Bruce Brugmann, Jean Dibble, and Tim Redmond
The San Francisco Bay Guardian — which has had a significant impact on the Bay Area's cultural and political dynamics and dialogue over the last 47 years — was largely the creation of three people with complementary skills and perspectives, an amalgam that gave the Guardian its voice and longevity.
Although they are no longer involved with running the paper, we're honoring their contribution and legacy with a form of recognition they created: a Local Hero Award in our Best of the Bay issue, an annual edition that has been adopted by almost every alt-weekly in the country.
Bruce Brugmann and Jean Dibble launched the Guardian in October 1966 after years of planning by the married couple, and they ran it as co-publishers until the paper's sale to the San Francisco Newspaper Co. last year, with Dibble running the business side and Brugmann in charge of editorial and serving as its most public face.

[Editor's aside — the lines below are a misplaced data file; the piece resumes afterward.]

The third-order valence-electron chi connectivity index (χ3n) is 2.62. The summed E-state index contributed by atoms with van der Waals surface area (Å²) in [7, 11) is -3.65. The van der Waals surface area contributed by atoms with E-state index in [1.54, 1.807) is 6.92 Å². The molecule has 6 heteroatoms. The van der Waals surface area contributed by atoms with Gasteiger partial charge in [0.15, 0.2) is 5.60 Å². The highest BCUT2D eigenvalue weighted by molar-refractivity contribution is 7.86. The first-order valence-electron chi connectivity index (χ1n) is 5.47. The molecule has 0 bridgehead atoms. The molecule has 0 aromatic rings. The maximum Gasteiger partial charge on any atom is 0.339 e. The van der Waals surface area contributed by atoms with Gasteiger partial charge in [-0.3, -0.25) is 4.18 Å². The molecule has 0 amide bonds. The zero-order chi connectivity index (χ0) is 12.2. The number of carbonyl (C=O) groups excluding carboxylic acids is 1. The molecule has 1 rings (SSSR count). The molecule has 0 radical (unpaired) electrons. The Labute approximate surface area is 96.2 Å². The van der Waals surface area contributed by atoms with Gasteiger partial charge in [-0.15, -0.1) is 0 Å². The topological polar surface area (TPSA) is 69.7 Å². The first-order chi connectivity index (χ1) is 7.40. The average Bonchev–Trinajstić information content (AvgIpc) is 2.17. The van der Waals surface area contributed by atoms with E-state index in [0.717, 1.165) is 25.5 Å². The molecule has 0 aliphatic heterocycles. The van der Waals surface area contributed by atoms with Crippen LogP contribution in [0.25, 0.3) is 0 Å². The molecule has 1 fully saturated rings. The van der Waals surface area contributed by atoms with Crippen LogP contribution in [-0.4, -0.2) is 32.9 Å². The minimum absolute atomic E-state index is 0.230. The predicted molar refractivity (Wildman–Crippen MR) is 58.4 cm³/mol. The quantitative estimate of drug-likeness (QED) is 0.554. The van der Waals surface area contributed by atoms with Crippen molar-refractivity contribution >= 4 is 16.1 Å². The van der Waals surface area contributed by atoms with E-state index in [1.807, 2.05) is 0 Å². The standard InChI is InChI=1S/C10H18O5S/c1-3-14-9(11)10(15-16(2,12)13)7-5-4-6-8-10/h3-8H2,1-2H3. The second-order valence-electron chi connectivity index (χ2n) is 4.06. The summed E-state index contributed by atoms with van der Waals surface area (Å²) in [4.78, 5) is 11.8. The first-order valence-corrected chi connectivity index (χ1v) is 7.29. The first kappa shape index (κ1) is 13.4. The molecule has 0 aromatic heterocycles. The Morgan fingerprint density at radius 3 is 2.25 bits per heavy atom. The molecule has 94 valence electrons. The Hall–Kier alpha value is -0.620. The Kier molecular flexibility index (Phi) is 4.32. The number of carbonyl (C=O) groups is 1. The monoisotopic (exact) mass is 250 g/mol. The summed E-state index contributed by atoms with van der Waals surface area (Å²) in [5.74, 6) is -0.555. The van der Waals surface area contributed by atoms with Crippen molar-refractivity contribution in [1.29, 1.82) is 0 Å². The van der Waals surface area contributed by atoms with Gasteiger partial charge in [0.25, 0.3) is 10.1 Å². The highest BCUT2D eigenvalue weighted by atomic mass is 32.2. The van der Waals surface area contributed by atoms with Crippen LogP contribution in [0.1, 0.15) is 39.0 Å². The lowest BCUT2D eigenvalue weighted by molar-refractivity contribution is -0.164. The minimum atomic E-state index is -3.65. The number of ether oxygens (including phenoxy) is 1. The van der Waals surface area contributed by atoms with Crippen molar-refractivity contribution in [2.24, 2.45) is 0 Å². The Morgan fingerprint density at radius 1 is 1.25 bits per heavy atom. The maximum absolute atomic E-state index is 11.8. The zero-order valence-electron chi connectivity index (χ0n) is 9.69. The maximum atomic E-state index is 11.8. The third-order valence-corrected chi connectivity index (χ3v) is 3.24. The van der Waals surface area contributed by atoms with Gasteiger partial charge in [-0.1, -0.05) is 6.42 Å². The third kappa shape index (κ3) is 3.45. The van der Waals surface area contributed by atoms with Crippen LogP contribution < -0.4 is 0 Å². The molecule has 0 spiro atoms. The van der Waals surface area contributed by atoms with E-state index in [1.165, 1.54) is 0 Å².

"We were one of the few husband and wife newspaper teams, a real mom and pop operation," Brugmann told us. "We couldn't have done it without the two of us, we needed both of our skill sets."
They met in 1956 at the University of Nebraska, where Brugmann studied journalism and served as editor of the Daily Nebraskan, starting his long career as journalistic rabble-rouser. Dibble studied business, which she would continue in graduate school at Harvard University's Radcliffe College while Brugmann got a master's in journalism at Columbia University.